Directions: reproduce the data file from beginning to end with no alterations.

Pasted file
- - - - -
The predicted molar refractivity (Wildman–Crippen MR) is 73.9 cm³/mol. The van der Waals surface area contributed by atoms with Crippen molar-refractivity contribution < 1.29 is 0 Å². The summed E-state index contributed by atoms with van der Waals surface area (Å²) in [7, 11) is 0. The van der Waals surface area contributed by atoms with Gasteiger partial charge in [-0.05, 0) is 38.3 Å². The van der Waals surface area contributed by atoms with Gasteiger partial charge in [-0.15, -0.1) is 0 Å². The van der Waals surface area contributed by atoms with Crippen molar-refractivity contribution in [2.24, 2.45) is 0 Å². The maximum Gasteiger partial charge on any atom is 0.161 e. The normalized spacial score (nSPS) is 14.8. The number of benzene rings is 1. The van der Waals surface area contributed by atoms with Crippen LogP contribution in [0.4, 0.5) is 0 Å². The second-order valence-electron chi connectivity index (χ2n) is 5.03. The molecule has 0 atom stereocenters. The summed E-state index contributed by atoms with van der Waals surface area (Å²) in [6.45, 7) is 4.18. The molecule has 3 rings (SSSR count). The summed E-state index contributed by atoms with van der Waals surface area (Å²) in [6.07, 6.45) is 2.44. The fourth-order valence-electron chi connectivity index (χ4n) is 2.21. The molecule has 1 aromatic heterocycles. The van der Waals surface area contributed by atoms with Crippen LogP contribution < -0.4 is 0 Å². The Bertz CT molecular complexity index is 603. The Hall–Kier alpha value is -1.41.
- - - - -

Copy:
The predicted molar refractivity (Wildman–Crippen MR) is 73.9 cm³/mol. The van der Waals surface area contributed by atoms with Crippen molar-refractivity contribution < 1.29 is 0 Å². The summed E-state index contributed by atoms with van der Waals surface area (Å²) in [7, 11) is 0. The van der Waals surface area contributed by atoms with Gasteiger partial charge in [-0.05, 0) is 38.3 Å². The van der Waals surface area contributed by atoms with Gasteiger partial charge in [-0.15, -0.1) is 0 Å². The van der Waals surface area contributed by atoms with Crippen molar-refractivity contribution in [2.24, 2.45) is 0 Å². The maximum Gasteiger partial charge on any atom is 0.161 e. The normalized spacial score (nSPS) is 14.8. The number of benzene rings is 1. The van der Waals surface area contributed by atoms with Crippen LogP contribution in [0.4, 0.5) is 0 Å². The second-order valence-electron chi connectivity index (χ2n) is 5.03. The molecule has 0 atom stereocenters. The summed E-state index contributed by atoms with van der Waals surface area (Å²) in [6.45, 7) is 4.18. The molecule has 3 rings (SSSR count). The summed E-state index contributed by atoms with van der Waals surface area (Å²) in [6.07, 6.45) is 2.44. The fourth-order valence-electron chi connectivity index (χ4n) is 2.21. The molecule has 1 aromatic heterocycles. The van der Waals surface area contributed by atoms with Crippen LogP contribution < -0.4 is 0 Å². The Bertz CT molecular complexity index is 603. The Hall–Kier alpha value is -1.41.